Nearly three decades since his iconic role, Jason Scott Lee is again in top shape.Read article
Supermodels have them. So do A-list actresses, your family members, and your friends—and chances are you do, too. We’re talking stretch marks, which occur in up to 80% of the population. And even though they’re supercommon, there still isn’t an easy way to get rid of them. The same thing goes for scars, which tend to stay with you for life. Here’s what you can do to minimize marks and feel better when you bare it all.
Scars can occur anywhere a wound heals. “Depressed or raised scars happen when the body is mending damage in the deep layers of the skin,” says Dendy Engelman, M.D., a New York City-based dermatologic surgeon. “The new collagen created to replace the damage can have a different texture, which results in a raised or indented scar.”
Stretch marks are actually a type of scar. “Stretch marks, or striae, are the thin streaks or lines that develop on the skin’s surface when the skin is stretched beyond its elastic capacity,” explains Paul Jarrod Frank, M.D., a cosmetic dermatologist and the founder of PFrankMD. “When a part of the body grows in a short amount of time, the fibers in the middle layer of skin, or the dermis, can break and cause small tears in the tissue. These tears can reveal blood vessels in the deeper skin layers, resulting in pink, red, or purple lines on the skin’s surface. Eventually, as the blood vessels contract, the discoloration will fade and the streaks may look similar to a scar.”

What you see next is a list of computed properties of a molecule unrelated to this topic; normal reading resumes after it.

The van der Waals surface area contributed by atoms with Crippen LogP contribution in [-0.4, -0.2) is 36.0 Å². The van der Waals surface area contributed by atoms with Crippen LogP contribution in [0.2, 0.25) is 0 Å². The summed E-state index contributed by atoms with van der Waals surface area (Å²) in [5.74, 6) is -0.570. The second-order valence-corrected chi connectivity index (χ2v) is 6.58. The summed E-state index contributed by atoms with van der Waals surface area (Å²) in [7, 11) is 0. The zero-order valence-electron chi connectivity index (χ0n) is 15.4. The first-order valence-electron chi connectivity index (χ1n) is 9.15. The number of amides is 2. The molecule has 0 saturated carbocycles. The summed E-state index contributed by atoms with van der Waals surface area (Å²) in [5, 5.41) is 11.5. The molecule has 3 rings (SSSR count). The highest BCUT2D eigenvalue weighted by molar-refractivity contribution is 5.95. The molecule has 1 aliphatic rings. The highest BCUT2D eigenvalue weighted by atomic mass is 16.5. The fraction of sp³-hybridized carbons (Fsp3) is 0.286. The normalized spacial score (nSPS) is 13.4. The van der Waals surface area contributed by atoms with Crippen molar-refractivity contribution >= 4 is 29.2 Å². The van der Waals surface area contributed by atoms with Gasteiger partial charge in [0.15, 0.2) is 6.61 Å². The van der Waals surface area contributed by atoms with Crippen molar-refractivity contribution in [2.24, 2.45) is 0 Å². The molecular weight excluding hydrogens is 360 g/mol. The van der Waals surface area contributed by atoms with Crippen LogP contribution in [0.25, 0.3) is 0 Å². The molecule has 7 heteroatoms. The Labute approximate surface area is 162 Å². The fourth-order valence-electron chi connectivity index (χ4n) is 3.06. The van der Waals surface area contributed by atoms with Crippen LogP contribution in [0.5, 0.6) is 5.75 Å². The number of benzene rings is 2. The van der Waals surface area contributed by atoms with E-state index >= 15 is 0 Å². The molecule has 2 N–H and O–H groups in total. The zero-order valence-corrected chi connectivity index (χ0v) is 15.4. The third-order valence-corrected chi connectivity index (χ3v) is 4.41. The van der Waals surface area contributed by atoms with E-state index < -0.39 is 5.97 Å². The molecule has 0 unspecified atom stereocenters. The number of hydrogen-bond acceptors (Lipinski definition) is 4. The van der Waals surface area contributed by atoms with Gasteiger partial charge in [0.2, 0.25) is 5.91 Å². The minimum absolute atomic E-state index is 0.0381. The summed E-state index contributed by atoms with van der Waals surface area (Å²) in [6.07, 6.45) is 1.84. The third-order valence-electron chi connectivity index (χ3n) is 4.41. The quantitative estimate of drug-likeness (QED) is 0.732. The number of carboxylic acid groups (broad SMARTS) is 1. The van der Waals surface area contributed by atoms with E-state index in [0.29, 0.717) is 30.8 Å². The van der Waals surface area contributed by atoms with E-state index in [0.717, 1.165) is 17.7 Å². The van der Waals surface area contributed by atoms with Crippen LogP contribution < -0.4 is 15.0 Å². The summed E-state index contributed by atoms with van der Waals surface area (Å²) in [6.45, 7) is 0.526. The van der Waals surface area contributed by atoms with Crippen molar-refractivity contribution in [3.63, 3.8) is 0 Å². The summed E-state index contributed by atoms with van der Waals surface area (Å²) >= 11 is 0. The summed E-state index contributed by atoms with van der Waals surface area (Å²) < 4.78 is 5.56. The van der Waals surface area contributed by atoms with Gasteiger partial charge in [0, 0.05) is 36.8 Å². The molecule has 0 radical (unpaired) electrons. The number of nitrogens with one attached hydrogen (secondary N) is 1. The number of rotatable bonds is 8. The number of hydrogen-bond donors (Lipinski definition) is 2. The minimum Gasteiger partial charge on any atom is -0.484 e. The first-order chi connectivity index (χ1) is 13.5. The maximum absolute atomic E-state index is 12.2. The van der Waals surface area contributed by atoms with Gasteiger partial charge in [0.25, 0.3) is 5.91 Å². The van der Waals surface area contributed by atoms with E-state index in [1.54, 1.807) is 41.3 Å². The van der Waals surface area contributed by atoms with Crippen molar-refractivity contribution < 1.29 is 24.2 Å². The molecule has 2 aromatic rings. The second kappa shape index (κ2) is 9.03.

Though our skin is amazingly resilient, a rapid body change—such as during puberty, pregnancy, major weight gain, or a growth spurt—can literally leave its mark. Stretch marks can appear anywhere on the body, but they’re most likely to crop up in places with larger fat deposits, including the abdomen, butt, breasts, and thighs. They’re more common among women.
The size of a scar largely depends on the elasticity and thickness of skin. Genetics and ethnicity can influence both. “Darker skin types may form enlarged scars,” says Charlene DeHaven, M.D., clinical director for Innovative Skincare.
While you can’t control your genes, you can take steps to reduce the appearance of stretch marks and scars.
1 of 6
2 of 6
3 of 6
4 of 6
5 of 6
6 of 6